Even executive job seekers do not escape the reality that applicant tracking systems (ATS) are used by companies and recruiters for all levels of potential candidates. Because of their efficiency to track keywords and phrases, these ATS systems have an influence in the hiring process that is not likely to go away in the near future.
Resume format is very important – ATS systems tend to grab information in predictable locations of the resume.
To maximize your chances that the resume will be imported into the ATS properly use a reverse chronological resume format. This is preferred by ATS systems and makes it easy for the recruiter to find your information.
Keywords from job description – These keywords are what the systems search for to find the perfect candidate match.
Distribute keywords throughout your resume from the job description. For instance, the job description may ask for an executive with a strong “global” background. In your resume, you may have used the word “international” instead. If you want to match keywords in an ATS system, you have to be exact. So consider swapping the word “international” for “global” in the resume you are submitting for that specific job.
Readability on mobile devices – Many recruiters and hiring managers are opening resumes on mobile devices, and people using ATS systems are no exception.
ATS systems are being adapted to integrate into the mobile device world. While most systems accept a Word file, you’ll want to have a .txt format of your resume to submit when asked for a text file.
We all know the purpose of the resume to get the attention of a recruiter or hiring manager for an opportunity to interview.
If you optimize your resume to get through the ATS system, you have a chance to interact with the hiring authorities and ultimately a job offer.
Could you benefit from a few best practices when working with Applicant Tracking Systems (ATS)?
Here’s a quick checklist to help you:
When applying for a specific position, include that job title on the resume.? Use the descriptors “phone:” and “email:” in front of the phone number and email address so the ATS can identify this information.
When listing dates, put to the right of the information for employment or education ? or on a separate line.
Include section headers to make it easy for the applicant tracking system to categorize the information.
If you are working towards a degree or certification that is a requirement for the position, include it on the resume — but make sure you include a phrase such as “Pursuing (name of credential)” or “Degree anticipated (date).”
Do not include skills you don’t possess on the resume as an attempt to “trick” the applicant tracking system into selecting you. (Remember, the resume will eventually be reviewed by a human.)
Check email after applying for a position online. Some applicant tracking systems acknowledge submissions, but because these are automated responses, it may be diverted to your spam folder.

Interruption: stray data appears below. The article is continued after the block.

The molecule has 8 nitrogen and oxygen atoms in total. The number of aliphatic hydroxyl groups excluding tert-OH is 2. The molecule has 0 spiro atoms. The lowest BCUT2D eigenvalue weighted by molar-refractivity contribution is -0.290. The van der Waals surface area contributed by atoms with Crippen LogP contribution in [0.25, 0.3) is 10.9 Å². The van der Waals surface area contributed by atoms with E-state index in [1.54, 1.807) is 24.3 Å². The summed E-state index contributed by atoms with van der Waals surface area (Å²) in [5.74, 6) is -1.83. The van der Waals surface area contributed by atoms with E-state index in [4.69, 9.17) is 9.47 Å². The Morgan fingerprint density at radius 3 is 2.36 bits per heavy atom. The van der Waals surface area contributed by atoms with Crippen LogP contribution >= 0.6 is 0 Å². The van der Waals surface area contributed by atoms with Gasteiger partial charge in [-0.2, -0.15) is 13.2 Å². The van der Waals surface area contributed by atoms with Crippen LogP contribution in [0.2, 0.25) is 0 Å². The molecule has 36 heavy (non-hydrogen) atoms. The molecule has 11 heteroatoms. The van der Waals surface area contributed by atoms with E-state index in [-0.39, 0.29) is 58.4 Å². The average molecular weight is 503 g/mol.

Be mindful of special characters and accents you use on your resume. Some words and phrases can be misinterpreted by an applicant tracking system — for example, accented words. The word “resume” itself is not ATS-friendly. The ATS does not recognize the accented letters.
Do not list your credentials (MBA, CPA, etc.) next to your name. Include that information on a separate line.
Do not mix different fonts and sizes in your resume.
Do not submit multiple resumes to the same company. Applicant tracking systems have a memory — all those previous submissions remain in the system. You can apply to multiple, related positions, but make sure the resume information is consistent (i.e., the number of years in a particular job, for example), because the hiring manager will have access to the other versions too.
Is saved in an approved format — resume is submitted as a DOC, DOCX, or TXT (PDF, RTF, and JPG formats are not ATS-friendly).
Does not use templates, borders, or shading.
Is in a single column format (no tables, multiple columns, or text boxes).
Uses simply formatted text of a reasonable size (10 point size or above).
Includes standard fonts (Arial, Georgia, Tahoma, and Verdana are all “safe” choices).
Does not contain complex formatting (condensed or expanded text) — that is, don’t use extra spaces between letters, because the ATS can’t “read” it.
Includes a few, clearly defined sections: Summary, Work Experience, Education, Training, Certifications, Skills, etc.
Does not contain images or graphics — or, if they do appear, they do not affect the single-column formatting (Be warned, however, that the simple inclusion of any graphics may be enough to “choke” some applicant tracking system software.)
Does not include any information in the headers or footers of the document (if saved in Microsoft Word format).
Has been thoroughly edited and spellchecked and there are no errors. (The ATS will not recognize misspelled words).
Contains proper capitalization and punctuation. Both of these can affect how information is parsed and assigned within the ATS database.
Uses the full, spelled-out version of a term in addition to abbreviations and acronyms [i.e., Certified Public Accountant (CPA)].
Incorporates relevant, specific, targeted keywords and phrases for the type of position being sought (i.e., “Photoshop” instead of “image-editing software”).
Has been customized for the position being sought. “One-size-fits-all” does not work with applicant tracking systems.